Hobart N50 Stand Mixer - Answered Questions & Fixed issues


Ebay sometimes has used hobart manuals. maybe check Amazon.com?

There is no other source for hobart manuals other than the internet.

Hobart N50 Stand... | Answered on Apr 25, 2019 | 1,270 views


Shell Darina 2 grease, is now called Shell Gadus S2 U1000 https://www.mil-specproducts.com/Documents/1525_gadus_s2_u1000_2.pdf

Hobart N50 Stand... | Answered on Sep 17, 2018 | 529 views


There does not appear to be one listed in the service manual. The manual is here Hobart 50 Service Manual

Hobart N50 Stand... | Answered on Jan 30, 2018 | 395 views


Before doing anything else, make sure the hole in the whisk is perfectly clean by taking a cotton swab dipped in isopropyl alcohol and removing any remaining residue. It does not take very much residue to make fitting difficult.

If that does not work, the hole can carefully be enlarged using a round file or sandpaper wrapped around a pencil. Do this a little bit at a time and test fitting. You will want to do the minimum necessary to get the whisk to fit.

Hobart N50 Stand... | Answered on Dec 20, 2017 | 151 views


Is the planetary still off before the taper pin is in place?

It's a shot in the dark but if everything lines up, I can think of two possibilities:

1. The taper pin in backwards, and
2. The shaft hole in the planetary is out of round.

Hobart N50 Stand... | Answered on Sep 02, 2017 | 166 views


The gear has not really changed. It is a fail-safe gear designed to break before the motor is damaged by the transmission being jammed.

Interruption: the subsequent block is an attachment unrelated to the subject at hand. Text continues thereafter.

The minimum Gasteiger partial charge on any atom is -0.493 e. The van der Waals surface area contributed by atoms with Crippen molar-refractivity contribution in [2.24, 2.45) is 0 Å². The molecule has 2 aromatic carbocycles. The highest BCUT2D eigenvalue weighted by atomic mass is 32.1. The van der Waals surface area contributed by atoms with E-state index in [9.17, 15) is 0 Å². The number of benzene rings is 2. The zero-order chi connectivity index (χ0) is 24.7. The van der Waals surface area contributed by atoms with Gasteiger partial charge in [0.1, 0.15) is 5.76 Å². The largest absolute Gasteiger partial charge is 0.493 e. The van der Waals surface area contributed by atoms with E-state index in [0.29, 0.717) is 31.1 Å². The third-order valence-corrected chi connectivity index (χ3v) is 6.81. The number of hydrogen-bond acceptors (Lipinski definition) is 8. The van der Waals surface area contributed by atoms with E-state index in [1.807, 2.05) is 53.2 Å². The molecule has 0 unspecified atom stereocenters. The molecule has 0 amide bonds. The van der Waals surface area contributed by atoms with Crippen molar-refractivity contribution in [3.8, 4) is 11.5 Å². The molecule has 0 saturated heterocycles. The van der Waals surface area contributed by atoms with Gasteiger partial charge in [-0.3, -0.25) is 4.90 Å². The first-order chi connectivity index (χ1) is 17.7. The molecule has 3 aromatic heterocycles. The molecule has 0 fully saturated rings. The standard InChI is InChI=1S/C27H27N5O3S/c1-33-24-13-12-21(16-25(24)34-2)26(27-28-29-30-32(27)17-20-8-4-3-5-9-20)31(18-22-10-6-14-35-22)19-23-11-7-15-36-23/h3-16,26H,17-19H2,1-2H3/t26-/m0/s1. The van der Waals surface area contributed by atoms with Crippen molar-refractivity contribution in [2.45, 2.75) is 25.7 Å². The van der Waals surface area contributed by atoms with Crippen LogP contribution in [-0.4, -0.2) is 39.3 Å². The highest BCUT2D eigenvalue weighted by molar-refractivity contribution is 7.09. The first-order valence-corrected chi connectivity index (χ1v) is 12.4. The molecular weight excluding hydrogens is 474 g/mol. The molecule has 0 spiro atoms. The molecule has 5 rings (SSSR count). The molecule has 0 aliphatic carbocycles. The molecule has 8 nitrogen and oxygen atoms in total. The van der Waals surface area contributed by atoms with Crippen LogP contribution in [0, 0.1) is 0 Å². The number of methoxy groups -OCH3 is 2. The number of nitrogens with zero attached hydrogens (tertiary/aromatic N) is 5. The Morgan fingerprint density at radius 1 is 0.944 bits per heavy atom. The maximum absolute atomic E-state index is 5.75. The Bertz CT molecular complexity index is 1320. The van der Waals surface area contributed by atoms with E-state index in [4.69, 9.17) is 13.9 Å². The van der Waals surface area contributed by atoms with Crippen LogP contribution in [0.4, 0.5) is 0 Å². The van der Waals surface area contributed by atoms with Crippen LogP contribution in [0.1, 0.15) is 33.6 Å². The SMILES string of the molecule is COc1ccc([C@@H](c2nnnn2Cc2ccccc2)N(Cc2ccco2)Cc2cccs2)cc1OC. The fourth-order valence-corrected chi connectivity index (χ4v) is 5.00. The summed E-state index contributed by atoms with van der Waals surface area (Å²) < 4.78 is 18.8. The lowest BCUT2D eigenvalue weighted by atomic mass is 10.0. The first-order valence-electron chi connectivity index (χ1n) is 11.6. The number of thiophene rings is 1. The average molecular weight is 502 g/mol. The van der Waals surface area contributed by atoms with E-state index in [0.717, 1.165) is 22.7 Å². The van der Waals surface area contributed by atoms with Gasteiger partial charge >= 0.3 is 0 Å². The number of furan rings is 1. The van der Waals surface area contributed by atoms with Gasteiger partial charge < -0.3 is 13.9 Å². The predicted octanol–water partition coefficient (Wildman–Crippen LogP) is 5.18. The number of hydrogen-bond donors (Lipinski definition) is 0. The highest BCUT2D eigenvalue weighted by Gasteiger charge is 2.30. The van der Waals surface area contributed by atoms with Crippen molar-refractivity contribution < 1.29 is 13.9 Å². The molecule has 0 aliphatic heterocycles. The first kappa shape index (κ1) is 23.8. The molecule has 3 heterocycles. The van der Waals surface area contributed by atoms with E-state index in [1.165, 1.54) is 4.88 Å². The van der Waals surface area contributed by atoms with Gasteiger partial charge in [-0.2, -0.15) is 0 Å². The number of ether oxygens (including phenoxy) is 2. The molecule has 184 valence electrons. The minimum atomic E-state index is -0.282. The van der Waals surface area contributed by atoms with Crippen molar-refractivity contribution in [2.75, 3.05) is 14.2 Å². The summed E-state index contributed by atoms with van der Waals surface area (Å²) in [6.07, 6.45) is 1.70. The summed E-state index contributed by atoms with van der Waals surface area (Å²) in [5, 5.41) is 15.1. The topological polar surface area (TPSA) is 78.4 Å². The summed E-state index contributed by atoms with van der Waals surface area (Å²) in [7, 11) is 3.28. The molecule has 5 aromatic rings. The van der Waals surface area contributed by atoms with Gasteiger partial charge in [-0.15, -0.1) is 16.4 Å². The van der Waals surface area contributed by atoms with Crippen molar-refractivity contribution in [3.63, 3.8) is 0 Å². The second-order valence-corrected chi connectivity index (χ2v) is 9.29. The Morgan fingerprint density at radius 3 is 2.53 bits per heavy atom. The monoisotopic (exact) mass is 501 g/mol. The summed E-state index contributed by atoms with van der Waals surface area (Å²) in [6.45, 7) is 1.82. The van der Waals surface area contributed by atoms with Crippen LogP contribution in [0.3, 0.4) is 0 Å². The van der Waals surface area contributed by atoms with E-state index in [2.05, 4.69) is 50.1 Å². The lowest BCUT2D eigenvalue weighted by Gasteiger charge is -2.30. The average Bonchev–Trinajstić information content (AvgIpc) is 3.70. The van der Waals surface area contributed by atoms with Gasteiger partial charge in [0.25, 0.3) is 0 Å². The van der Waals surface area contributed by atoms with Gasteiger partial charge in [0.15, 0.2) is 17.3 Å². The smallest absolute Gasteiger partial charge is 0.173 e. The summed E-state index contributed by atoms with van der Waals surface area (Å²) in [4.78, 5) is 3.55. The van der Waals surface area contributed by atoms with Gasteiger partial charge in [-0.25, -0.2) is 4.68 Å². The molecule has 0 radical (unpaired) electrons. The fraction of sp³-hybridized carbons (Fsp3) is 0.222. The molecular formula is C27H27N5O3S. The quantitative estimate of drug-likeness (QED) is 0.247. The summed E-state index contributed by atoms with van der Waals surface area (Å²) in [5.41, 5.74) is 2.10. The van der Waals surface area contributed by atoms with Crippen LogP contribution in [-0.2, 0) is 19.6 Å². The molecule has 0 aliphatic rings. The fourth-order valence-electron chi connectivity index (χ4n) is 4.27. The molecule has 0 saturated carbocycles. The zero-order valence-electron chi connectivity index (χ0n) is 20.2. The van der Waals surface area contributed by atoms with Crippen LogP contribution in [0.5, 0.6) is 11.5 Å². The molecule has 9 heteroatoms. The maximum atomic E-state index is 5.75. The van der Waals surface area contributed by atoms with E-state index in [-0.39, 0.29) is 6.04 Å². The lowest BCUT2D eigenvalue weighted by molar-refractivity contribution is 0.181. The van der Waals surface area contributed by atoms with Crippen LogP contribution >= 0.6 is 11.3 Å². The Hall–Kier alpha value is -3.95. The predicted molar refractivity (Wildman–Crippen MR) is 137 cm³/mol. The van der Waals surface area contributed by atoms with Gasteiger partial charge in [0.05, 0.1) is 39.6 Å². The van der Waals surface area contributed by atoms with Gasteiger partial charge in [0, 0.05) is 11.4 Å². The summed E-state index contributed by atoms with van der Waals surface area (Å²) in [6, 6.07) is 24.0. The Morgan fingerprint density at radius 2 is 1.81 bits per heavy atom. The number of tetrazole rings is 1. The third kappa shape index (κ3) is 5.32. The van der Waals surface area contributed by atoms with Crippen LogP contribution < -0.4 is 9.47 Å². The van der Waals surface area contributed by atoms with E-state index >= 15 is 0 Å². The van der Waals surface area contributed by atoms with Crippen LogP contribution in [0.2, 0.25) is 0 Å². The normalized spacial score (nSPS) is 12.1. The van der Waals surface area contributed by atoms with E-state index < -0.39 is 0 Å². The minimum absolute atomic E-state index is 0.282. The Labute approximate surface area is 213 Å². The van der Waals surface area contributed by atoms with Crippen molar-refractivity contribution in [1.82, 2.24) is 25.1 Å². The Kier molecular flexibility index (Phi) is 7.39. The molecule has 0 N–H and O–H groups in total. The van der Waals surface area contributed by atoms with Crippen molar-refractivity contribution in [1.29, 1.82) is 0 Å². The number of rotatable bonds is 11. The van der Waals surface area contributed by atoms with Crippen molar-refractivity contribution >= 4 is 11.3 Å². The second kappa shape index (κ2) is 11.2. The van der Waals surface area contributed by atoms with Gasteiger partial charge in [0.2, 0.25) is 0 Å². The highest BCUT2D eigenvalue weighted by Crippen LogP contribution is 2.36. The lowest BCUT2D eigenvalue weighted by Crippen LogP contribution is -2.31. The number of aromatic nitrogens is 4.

As to whether it will last, I can't say. I know of no other sources for the gear other than keeping a watch of Ebay.

Hobart N50 Stand... | Answered on Sep 02, 2017 | 464 views


Same as on my N50. Perfectly normal,

Hobart N50 Stand... | Answered on Sep 02, 2016 | 180 views


The frequency is the same in all gears.
disconnect the power and invert the mixer and remove the planetary after driving out the taper pin, then you can access the transmission. It may be a rotor shaft bearing in the motor or no grease on the worm gears.
Nice touch with the video.
If you need parts:

Hobart N50 Stand... | Answered on Mar 23, 2014 | 286 views


Are you still having an issue with your HOBART N50. Let me know and I can walk you through it.

Hobart N50 Stand... | Answered on Jan 19, 2014 | 132 views


You should be able to purchase the manual. I know that Hobart abandoned that policy a few years back -- unless they re-instated it. Call Mother Hobart and ask. 937-332-3000

There is a few tricks to these units, it would be tough to convey here. But here goes...

Remove back cover. Loosen 6 or 7 screws around outside of motor windings. Thump the nose of the mixer downward to break the seal. Watch for spacer washers where shafts go into motor case. Remove spring. Remove idler. Remove shifting guide. Remove gear assy. Leave beveled gears in place if possible. Clean. Use Darina II grease. (20 oz) Clean and permatex "seal". Tighten mounting bolts. Adjust set screw at back of planetary. (Double set screw. The first one is to lock the adjustment.) Test in 1st and then 3rd while turning the set screw. You just make it quiet for a proper adjustment.